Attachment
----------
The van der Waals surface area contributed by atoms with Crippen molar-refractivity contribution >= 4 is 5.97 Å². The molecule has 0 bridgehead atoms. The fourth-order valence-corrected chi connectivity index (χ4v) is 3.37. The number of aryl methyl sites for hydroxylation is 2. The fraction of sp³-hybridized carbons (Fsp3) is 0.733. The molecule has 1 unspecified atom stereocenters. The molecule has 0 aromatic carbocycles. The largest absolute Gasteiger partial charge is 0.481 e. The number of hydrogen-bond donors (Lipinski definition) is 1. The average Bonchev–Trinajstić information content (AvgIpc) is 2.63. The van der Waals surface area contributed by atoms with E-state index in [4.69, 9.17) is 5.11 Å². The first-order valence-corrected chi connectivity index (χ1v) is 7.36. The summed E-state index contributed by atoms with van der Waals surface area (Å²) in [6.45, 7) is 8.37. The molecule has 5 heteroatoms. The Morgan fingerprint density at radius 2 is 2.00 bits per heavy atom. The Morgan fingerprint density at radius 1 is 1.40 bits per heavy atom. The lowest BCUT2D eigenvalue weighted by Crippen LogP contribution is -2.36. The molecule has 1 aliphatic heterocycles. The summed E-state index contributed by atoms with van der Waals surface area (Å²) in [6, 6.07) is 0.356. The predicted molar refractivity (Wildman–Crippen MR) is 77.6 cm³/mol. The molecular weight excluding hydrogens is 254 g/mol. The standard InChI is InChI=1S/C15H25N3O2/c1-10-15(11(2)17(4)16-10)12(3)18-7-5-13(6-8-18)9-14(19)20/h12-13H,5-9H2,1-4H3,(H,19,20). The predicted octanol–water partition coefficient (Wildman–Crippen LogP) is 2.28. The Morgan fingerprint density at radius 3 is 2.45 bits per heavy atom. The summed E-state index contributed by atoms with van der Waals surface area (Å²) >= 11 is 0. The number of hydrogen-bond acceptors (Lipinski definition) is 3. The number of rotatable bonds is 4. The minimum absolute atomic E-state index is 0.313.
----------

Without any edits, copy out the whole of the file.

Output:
The van der Waals surface area contributed by atoms with Crippen molar-refractivity contribution >= 4 is 5.97 Å². The molecule has 0 bridgehead atoms. The fourth-order valence-corrected chi connectivity index (χ4v) is 3.37. The number of aryl methyl sites for hydroxylation is 2. The fraction of sp³-hybridized carbons (Fsp3) is 0.733. The molecule has 1 unspecified atom stereocenters. The molecule has 0 aromatic carbocycles. The largest absolute Gasteiger partial charge is 0.481 e. The number of hydrogen-bond donors (Lipinski definition) is 1. The average Bonchev–Trinajstić information content (AvgIpc) is 2.63. The van der Waals surface area contributed by atoms with E-state index in [4.69, 9.17) is 5.11 Å². The first-order valence-corrected chi connectivity index (χ1v) is 7.36. The summed E-state index contributed by atoms with van der Waals surface area (Å²) in [6.45, 7) is 8.37. The molecule has 5 heteroatoms. The Morgan fingerprint density at radius 2 is 2.00 bits per heavy atom. The Morgan fingerprint density at radius 1 is 1.40 bits per heavy atom. The lowest BCUT2D eigenvalue weighted by Crippen LogP contribution is -2.36. The molecule has 1 aliphatic heterocycles. The summed E-state index contributed by atoms with van der Waals surface area (Å²) in [6, 6.07) is 0.356. The predicted molar refractivity (Wildman–Crippen MR) is 77.6 cm³/mol. The molecular weight excluding hydrogens is 254 g/mol. The standard InChI is InChI=1S/C15H25N3O2/c1-10-15(11(2)17(4)16-10)12(3)18-7-5-13(6-8-18)9-14(19)20/h12-13H,5-9H2,1-4H3,(H,19,20). The predicted octanol–water partition coefficient (Wildman–Crippen LogP) is 2.28. The Morgan fingerprint density at radius 3 is 2.45 bits per heavy atom. The summed E-state index contributed by atoms with van der Waals surface area (Å²) >= 11 is 0. The number of hydrogen-bond acceptors (Lipinski definition) is 3. The number of rotatable bonds is 4. The minimum absolute atomic E-state index is 0.313.